What is your purpose? What is the meaning of life? What do you do when you haven’t gotten all you want to out of your life? Those are some of the big questions posed in Disney Pixar’s “Soul.” The animation studio’s latest film is made for adults more than any of its previous work, and the result is a movie that—while it doesn’t quite come together as successfully as some of Pixar’s best—is a moving existential journey that feels like the movie we need right now.
Directed by Pete Docter and Kemp Powers, with a screenplay by Docter, Powers, and Mike Jones, “Soul” follows Joe Gardner (voiced by Jamie Foxx), a middle-aged New York City middle school music teacher who feels unhappy because he still hasn’t achieved his dreams of becoming a successful jazz musician. He finally gets his chance when one of his former students, Curly (Questlove), invites him to audition to fill a pianist spot in the famous Dorothea Williams Quartet. Joe gets the gig, but in his excitement, he falls down a manhole. His disembodied soul ends up in the Great Before, where he needs to help 22 (Tina Fey), a cynical soul who has been in the Great Before for a long time because it doesn’t want to go to Earth, find its spark so he can reunite with his body in time for his performance.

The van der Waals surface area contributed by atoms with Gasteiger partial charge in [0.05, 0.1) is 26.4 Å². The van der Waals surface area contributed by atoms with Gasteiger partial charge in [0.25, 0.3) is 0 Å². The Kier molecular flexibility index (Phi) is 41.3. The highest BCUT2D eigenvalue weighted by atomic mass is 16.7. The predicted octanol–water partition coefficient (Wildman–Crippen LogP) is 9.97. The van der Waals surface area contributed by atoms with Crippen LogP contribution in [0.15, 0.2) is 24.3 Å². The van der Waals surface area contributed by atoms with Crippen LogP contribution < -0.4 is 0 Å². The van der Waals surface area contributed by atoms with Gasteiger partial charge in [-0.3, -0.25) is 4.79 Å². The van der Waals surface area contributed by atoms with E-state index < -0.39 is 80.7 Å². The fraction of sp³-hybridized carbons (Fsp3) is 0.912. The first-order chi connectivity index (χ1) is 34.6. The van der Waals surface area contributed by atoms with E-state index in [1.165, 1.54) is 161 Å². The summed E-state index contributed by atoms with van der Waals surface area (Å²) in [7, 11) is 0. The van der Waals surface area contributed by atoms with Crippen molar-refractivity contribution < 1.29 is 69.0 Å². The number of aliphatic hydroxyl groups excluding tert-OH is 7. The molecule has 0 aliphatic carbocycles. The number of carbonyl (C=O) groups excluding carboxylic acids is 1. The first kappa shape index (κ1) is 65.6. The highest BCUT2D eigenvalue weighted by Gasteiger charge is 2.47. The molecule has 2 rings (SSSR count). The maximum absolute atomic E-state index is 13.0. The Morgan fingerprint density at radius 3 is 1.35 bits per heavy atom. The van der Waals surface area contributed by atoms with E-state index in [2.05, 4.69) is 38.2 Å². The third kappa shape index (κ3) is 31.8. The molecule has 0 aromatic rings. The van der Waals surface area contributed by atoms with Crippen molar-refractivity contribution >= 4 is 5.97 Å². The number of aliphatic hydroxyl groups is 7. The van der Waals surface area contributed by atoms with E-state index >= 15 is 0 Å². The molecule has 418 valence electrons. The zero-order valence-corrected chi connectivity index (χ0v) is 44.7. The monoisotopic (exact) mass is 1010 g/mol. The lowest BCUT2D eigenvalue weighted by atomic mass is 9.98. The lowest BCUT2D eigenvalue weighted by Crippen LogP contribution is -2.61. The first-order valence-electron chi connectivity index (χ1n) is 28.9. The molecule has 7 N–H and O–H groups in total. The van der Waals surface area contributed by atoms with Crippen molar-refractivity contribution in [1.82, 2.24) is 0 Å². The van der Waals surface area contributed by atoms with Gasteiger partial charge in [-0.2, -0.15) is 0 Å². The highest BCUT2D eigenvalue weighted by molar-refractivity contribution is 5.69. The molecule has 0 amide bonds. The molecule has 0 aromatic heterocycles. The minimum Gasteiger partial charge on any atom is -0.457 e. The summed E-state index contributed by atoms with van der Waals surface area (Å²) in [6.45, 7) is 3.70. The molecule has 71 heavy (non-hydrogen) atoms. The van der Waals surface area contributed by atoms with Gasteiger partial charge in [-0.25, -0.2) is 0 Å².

Joe Gardner is the first Black lead in a Pixar movie, and from all accounts it sounds like the studio consulted with as many people as possible to get their portrayal of African American culture in the movie right, from the jazz scene to Joe’s neighborhood barber shop. But while in that regard this is a ground-breaking movie for Pixar, Joe doesn’t spend that much time in his own body in the film. “Soul” makes a bold choice a little ways into the movie that will be controversial to some, and felt a little off to me as well. The film mentions early on that 22 is a genderless entity, who chose to use the voice of a white woman because others found it annoying, but it does feel like parts of the film focus on 22 more than Joe, and Joe isn’t even super likeable for parts of the story as his putting his needs and wants first comes off as selfish. But it is by seeing 22 discover the simple joys in life that Joe discovers them as well and realizes what he’s been missing. Regardless of some of the problematic ways in which it is portrayed, the relationship between Joe and 22 in the movie is essential.